The tradition of jewelry-making in China goes back at least to the Neolithic Period, when pierced jade animal pendants were worn for their talismanic properties. More recently, within the last few thousand years, jewelry-like jade clasps buckled men’s belts, while women held their hair in place with bone or gold-and-jeweled ornamental hairpins.
In fact, hairpins and pendants were the dominant forms of fine jewelry in China up until the last thousand or so years. The prongs of these pins were sometimes gilded in silver, while the space between the prongs was often richly worked with gold and a type of gold beading called granulation. Sometimes bird motifs would decorate their surfaces, with gems and pearls used in patterns and as accents.
Gold garment plaques were worn by members of the court. Rather like square or rectangular brooches, these adornments were crammed with images of dragons and other traditional Chinese iconography. Gemstones would border the plaque and dot its interior, which was usually constructed of openwork and chased gold. Solid gold was also popular, especially in the bands of gold called armlets worn on women's arms.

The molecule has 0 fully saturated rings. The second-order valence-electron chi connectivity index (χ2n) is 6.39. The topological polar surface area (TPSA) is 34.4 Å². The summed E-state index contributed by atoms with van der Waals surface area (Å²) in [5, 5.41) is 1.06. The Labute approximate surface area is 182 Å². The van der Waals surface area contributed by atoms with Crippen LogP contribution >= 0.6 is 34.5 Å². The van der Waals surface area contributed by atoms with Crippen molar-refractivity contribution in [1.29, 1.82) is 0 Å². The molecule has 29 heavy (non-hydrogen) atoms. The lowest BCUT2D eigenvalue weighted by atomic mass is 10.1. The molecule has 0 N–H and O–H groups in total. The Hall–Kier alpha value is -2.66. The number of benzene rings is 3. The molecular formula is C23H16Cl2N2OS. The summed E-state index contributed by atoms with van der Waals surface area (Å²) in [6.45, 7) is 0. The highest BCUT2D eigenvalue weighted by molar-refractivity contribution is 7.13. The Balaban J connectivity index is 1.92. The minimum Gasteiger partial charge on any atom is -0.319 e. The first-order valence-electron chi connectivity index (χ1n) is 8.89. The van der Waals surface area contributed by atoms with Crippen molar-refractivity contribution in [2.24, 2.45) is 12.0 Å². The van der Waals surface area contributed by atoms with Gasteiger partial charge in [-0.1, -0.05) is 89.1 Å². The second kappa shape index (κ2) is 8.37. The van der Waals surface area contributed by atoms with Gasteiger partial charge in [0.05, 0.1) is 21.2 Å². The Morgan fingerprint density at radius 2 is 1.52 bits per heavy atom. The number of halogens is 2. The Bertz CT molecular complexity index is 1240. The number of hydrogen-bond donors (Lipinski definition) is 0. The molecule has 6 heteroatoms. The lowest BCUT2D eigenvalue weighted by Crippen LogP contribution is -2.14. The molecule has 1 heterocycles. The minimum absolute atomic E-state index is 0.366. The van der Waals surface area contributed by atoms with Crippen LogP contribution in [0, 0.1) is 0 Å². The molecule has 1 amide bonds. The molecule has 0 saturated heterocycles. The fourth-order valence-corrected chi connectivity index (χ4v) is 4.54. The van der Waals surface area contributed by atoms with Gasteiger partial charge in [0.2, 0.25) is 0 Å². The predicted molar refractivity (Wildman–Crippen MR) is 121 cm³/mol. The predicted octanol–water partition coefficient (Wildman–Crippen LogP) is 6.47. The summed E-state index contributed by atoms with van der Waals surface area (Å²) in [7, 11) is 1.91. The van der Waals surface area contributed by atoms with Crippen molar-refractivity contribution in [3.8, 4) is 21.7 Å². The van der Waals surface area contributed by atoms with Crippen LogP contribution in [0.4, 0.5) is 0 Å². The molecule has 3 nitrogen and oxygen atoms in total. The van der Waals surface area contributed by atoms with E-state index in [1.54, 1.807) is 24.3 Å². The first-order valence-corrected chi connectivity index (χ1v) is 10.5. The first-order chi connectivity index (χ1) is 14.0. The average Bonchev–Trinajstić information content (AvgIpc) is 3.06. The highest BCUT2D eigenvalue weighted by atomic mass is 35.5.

Today, much of the jewelry we associate with China was made in the Victorian Era or more recently for export to the West. Jade has remained a trademark of Chinese jewelers, while other materials such as coral are also carved into the shapes of animals and flowers. A mineral called cinnabar, whose reddish pigment is sometimes used in lacquerware, is also carved for bangles and pendants, while ox bone meant to imitate ivory is ubiquitous in openwork earrings and as beading on necklaces.